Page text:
Playful Directions

Mrs. Forst's Pre-Kindergarten Blog

Tasty Mathematics

2 Comments


A large collection of paper ice cream cones arrived in the math center this week. During small group time, the children have been finding ways to group them together. We’ve been recording their attribute choices to find out what the children value in their ice cream. The sorting rules they have used so far are:

  • Colors (pink, brown, white, yellow, blue, and green)
  • Cone Shape (triangle and rectangle)
  • # of Scoops (1, 2, 3,  and “a lot!”)
  • Size (big and small)

This morning, the ice cream cones were requested during choice time. After dumping them out, sorting them all, and mixing them back up, the children decided that we should use these for our dessert shop. We discussed what happens when a customer approaches the window at an ice cream shop and the role of the worker.

Child: Welcome to our shop. What ice cream do you want?
Me:  I’d like one scoop of vanilla, please.
Child: (searches through the pile to find the right one)

Searching for the right order.

Child: Here you go.
Me: I need to give you money, right?
Child: Yes.  One money.

Paying “one money” for a single scoop.

We decided to use the magnet square blocks as our cash since they were handy and easy to count. At first, all of the ice cream cones were “one money”. When I began ordering cones with eight scoops, the children caught on quickly to the need for higher costs. After negotiation, we finally decided that cones would be $1.00 per scoop. At first, they attempted to charge me $1300 for a cone with one scoop, chocolate dip, and peanuts, but we found out that the pricing on that item was a little too steep. Eventually, the sharp sales-children bargained for one dollar for each add-on plus the original one dollar per scoop.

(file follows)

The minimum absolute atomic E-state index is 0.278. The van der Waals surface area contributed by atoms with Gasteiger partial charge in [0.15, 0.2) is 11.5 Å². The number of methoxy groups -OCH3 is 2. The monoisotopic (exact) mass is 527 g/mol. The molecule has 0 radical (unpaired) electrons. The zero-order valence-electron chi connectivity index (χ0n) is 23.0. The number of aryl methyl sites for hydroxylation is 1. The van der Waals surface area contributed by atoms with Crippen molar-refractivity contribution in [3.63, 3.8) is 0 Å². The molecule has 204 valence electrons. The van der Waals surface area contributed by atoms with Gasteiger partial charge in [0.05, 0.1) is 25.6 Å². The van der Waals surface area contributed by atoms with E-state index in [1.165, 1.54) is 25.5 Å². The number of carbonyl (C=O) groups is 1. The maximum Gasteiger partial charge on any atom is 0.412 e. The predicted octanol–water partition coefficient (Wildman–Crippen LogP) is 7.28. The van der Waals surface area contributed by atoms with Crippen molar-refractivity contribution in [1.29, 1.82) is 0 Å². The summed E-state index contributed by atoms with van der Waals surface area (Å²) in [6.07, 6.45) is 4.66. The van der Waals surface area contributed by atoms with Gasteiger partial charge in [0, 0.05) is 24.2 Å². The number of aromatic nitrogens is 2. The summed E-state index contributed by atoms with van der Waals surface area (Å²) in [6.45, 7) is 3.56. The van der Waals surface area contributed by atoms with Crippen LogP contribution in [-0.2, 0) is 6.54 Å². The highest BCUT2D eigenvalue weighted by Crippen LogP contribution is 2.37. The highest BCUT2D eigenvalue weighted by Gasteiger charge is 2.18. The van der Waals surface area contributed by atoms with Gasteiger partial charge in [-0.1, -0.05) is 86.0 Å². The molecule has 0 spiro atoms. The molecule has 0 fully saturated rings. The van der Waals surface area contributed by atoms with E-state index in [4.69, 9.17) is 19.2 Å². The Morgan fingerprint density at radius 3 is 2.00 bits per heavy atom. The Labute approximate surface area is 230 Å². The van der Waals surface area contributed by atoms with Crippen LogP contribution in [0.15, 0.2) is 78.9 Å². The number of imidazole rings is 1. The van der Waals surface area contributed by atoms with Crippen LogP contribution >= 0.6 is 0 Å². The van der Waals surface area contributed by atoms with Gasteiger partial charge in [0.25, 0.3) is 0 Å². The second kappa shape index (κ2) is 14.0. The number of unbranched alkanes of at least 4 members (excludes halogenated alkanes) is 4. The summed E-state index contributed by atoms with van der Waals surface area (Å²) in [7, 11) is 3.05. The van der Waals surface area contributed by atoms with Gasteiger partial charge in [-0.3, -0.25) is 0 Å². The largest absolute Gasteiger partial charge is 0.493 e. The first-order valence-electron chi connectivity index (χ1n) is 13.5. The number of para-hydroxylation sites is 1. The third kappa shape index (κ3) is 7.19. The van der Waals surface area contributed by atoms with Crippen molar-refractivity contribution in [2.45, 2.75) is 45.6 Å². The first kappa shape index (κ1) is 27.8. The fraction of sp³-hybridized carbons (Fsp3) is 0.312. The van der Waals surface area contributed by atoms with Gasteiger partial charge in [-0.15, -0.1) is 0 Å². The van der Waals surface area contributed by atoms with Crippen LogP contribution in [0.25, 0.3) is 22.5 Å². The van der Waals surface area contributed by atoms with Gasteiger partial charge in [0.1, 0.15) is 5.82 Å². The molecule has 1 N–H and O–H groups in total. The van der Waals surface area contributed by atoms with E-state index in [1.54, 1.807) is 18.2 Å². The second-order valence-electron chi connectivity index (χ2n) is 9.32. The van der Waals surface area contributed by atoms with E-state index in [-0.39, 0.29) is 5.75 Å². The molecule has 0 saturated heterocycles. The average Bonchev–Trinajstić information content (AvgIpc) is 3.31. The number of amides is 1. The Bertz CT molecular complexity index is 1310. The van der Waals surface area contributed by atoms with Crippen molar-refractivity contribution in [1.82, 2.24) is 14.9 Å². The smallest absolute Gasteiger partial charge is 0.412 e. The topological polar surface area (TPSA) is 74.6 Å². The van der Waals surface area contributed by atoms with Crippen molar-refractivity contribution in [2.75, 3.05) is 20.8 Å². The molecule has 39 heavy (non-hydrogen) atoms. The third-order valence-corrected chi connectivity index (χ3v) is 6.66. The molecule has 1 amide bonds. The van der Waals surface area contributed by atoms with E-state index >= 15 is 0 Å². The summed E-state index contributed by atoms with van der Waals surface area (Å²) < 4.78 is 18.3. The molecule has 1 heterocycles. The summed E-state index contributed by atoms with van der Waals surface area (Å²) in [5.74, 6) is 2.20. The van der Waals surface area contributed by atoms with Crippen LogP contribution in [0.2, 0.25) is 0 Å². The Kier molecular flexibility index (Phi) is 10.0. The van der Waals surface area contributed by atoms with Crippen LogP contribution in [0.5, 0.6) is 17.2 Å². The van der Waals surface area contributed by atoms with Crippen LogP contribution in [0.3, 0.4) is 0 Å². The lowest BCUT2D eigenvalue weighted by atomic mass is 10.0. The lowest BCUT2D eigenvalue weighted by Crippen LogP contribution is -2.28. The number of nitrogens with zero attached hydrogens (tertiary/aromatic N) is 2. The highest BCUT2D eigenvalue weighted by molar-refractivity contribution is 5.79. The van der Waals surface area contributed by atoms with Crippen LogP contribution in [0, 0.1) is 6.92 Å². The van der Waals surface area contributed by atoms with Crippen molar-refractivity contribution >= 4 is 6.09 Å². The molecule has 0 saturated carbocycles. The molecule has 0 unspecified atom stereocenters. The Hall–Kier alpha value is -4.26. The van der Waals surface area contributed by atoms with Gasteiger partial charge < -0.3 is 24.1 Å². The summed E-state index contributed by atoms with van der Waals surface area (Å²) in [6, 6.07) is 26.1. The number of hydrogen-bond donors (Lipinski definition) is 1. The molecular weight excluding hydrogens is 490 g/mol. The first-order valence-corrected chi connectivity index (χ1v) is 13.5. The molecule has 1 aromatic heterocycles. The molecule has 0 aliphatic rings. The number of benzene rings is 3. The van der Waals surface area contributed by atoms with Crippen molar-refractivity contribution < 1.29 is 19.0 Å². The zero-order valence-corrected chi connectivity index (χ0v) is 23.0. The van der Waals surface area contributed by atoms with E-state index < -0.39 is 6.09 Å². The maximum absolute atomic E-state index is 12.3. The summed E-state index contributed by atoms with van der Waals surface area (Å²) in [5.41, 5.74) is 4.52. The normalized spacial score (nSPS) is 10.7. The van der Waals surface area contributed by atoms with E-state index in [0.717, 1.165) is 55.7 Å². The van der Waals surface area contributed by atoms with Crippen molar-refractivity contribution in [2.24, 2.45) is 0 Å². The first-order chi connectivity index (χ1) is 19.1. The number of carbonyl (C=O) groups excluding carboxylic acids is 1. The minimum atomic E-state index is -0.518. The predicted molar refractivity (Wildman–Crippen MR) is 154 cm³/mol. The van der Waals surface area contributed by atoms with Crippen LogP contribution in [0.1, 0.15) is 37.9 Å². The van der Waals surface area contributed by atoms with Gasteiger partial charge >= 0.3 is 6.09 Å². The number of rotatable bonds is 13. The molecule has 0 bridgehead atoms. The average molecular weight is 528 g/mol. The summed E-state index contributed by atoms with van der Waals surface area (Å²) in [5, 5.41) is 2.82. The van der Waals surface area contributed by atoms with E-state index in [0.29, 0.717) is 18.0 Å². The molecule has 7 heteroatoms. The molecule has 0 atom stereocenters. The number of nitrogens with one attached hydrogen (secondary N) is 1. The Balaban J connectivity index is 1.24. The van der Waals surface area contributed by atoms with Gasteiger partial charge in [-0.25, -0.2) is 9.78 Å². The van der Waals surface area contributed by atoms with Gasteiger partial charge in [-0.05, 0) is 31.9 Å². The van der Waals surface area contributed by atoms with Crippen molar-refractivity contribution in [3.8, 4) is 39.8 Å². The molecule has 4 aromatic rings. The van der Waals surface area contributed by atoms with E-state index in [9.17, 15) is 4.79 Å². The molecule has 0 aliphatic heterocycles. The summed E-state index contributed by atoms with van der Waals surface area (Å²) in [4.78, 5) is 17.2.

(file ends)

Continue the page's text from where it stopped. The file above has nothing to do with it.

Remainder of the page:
Counting scoops.

Later, the counting bears were added to the mix as “Gummi Bears”.  They, too, were one dollar per bear.  We practiced more one to one correspondence by placing each bear on a “money magnet” to make sure we had the right amount of payment for a handful of bears.

Isn’t it exciting when the children grab an idea and run with it?

Author: Marie Forst

Growing and learning through an interest driven, emergent curriculum in an idyllic landscape. Welcome to the North Hills Campus @ WT where learning transcends the walls.

2 thoughts on “Tasty Mathematics

  1. If the $1300 cone came with diamonds instead of sprinkles, I’d be all over it.

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